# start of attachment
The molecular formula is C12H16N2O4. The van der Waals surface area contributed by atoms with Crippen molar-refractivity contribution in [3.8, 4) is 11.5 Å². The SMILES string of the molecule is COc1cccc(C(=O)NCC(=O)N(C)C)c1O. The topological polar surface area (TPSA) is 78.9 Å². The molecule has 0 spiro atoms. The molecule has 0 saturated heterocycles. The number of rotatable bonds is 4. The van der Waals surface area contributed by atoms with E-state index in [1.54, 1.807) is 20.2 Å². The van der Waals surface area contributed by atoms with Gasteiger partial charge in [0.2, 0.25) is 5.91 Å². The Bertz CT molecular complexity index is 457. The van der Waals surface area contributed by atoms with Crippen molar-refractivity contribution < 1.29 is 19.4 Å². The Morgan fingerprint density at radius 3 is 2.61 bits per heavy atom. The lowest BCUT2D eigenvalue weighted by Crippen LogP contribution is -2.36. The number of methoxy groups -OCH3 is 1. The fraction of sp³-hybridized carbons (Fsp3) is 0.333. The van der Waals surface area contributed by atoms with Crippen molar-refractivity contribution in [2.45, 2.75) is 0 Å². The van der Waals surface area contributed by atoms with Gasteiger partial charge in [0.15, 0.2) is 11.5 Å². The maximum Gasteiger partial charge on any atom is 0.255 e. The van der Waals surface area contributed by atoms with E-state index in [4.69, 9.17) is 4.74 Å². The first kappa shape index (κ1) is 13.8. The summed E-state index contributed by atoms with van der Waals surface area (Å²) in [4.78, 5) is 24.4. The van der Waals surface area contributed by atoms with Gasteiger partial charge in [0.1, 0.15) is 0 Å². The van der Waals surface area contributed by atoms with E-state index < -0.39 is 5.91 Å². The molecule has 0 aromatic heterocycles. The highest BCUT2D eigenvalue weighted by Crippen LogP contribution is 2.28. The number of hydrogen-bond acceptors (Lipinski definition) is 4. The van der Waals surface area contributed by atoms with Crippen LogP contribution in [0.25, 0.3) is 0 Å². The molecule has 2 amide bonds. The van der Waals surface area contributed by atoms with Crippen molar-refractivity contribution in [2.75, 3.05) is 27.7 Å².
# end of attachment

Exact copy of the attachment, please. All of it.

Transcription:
The molecular formula is C12H16N2O4. The van der Waals surface area contributed by atoms with Crippen molar-refractivity contribution in [3.8, 4) is 11.5 Å². The SMILES string of the molecule is COc1cccc(C(=O)NCC(=O)N(C)C)c1O. The topological polar surface area (TPSA) is 78.9 Å². The molecule has 0 spiro atoms. The molecule has 0 saturated heterocycles. The number of rotatable bonds is 4. The van der Waals surface area contributed by atoms with E-state index in [1.54, 1.807) is 20.2 Å². The van der Waals surface area contributed by atoms with Gasteiger partial charge in [0.2, 0.25) is 5.91 Å². The Bertz CT molecular complexity index is 457. The van der Waals surface area contributed by atoms with Crippen molar-refractivity contribution < 1.29 is 19.4 Å². The Morgan fingerprint density at radius 3 is 2.61 bits per heavy atom. The lowest BCUT2D eigenvalue weighted by Crippen LogP contribution is -2.36. The number of methoxy groups -OCH3 is 1. The fraction of sp³-hybridized carbons (Fsp3) is 0.333. The van der Waals surface area contributed by atoms with Crippen molar-refractivity contribution in [2.45, 2.75) is 0 Å². The van der Waals surface area contributed by atoms with Gasteiger partial charge in [0.15, 0.2) is 11.5 Å². The maximum Gasteiger partial charge on any atom is 0.255 e. The van der Waals surface area contributed by atoms with E-state index in [4.69, 9.17) is 4.74 Å². The first kappa shape index (κ1) is 13.8. The summed E-state index contributed by atoms with van der Waals surface area (Å²) in [4.78, 5) is 24.4. The van der Waals surface area contributed by atoms with Gasteiger partial charge in [0.1, 0.15) is 0 Å². The van der Waals surface area contributed by atoms with E-state index < -0.39 is 5.91 Å². The molecule has 0 aromatic heterocycles. The highest BCUT2D eigenvalue weighted by Crippen LogP contribution is 2.28. The number of hydrogen-bond acceptors (Lipinski definition) is 4. The van der Waals surface area contributed by atoms with Crippen LogP contribution in [0.25, 0.3) is 0 Å². The molecule has 2 amide bonds. The van der Waals surface area contributed by atoms with Crippen molar-refractivity contribution in [2.75, 3.05) is 27.7 Å².